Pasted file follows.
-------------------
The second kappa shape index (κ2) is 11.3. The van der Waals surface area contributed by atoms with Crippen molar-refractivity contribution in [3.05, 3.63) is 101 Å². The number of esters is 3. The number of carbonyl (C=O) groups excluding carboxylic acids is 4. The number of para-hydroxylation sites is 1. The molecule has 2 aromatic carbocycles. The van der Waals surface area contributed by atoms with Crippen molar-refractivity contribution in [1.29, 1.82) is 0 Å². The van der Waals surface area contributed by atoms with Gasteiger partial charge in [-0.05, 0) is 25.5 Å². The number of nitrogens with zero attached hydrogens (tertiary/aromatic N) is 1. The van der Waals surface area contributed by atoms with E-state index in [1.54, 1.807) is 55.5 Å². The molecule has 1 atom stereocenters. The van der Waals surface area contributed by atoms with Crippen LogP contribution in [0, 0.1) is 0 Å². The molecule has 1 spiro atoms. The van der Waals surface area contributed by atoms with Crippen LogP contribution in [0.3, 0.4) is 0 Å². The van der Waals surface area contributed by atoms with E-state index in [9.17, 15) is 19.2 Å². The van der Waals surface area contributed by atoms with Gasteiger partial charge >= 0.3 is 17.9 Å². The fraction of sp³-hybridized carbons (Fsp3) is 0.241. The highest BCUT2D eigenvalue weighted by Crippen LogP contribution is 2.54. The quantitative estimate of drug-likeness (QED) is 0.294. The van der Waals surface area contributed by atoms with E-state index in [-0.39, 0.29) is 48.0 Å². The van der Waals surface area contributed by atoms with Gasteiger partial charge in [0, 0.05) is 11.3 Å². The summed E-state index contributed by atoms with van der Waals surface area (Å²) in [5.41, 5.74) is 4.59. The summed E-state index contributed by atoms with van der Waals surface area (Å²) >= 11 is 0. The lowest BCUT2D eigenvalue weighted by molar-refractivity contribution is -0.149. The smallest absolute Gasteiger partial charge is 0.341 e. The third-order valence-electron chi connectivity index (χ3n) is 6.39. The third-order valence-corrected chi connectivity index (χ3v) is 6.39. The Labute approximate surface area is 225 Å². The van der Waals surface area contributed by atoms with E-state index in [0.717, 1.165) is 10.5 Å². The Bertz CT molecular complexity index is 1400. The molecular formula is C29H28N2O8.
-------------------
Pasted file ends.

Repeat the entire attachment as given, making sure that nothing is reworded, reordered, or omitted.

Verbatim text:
The second kappa shape index (κ2) is 11.3. The van der Waals surface area contributed by atoms with Crippen molar-refractivity contribution in [3.05, 3.63) is 101 Å². The number of esters is 3. The number of carbonyl (C=O) groups excluding carboxylic acids is 4. The number of para-hydroxylation sites is 1. The molecule has 2 aromatic carbocycles. The van der Waals surface area contributed by atoms with Crippen molar-refractivity contribution in [1.29, 1.82) is 0 Å². The van der Waals surface area contributed by atoms with Gasteiger partial charge in [-0.05, 0) is 25.5 Å². The number of nitrogens with zero attached hydrogens (tertiary/aromatic N) is 1. The van der Waals surface area contributed by atoms with E-state index in [1.54, 1.807) is 55.5 Å². The molecule has 1 atom stereocenters. The van der Waals surface area contributed by atoms with Crippen LogP contribution in [0, 0.1) is 0 Å². The molecule has 1 spiro atoms. The van der Waals surface area contributed by atoms with Crippen LogP contribution in [0.3, 0.4) is 0 Å². The van der Waals surface area contributed by atoms with E-state index in [9.17, 15) is 19.2 Å². The van der Waals surface area contributed by atoms with Gasteiger partial charge >= 0.3 is 17.9 Å². The fraction of sp³-hybridized carbons (Fsp3) is 0.241. The highest BCUT2D eigenvalue weighted by Crippen LogP contribution is 2.54. The quantitative estimate of drug-likeness (QED) is 0.294. The van der Waals surface area contributed by atoms with E-state index in [-0.39, 0.29) is 48.0 Å². The van der Waals surface area contributed by atoms with Gasteiger partial charge in [0, 0.05) is 11.3 Å². The summed E-state index contributed by atoms with van der Waals surface area (Å²) in [5.41, 5.74) is 4.59. The summed E-state index contributed by atoms with van der Waals surface area (Å²) >= 11 is 0. The lowest BCUT2D eigenvalue weighted by molar-refractivity contribution is -0.149. The smallest absolute Gasteiger partial charge is 0.341 e. The third-order valence-electron chi connectivity index (χ3n) is 6.39. The third-order valence-corrected chi connectivity index (χ3v) is 6.39. The Labute approximate surface area is 225 Å². The van der Waals surface area contributed by atoms with E-state index in [0.717, 1.165) is 10.5 Å². The Bertz CT molecular complexity index is 1400. The molecular formula is C29H28N2O8.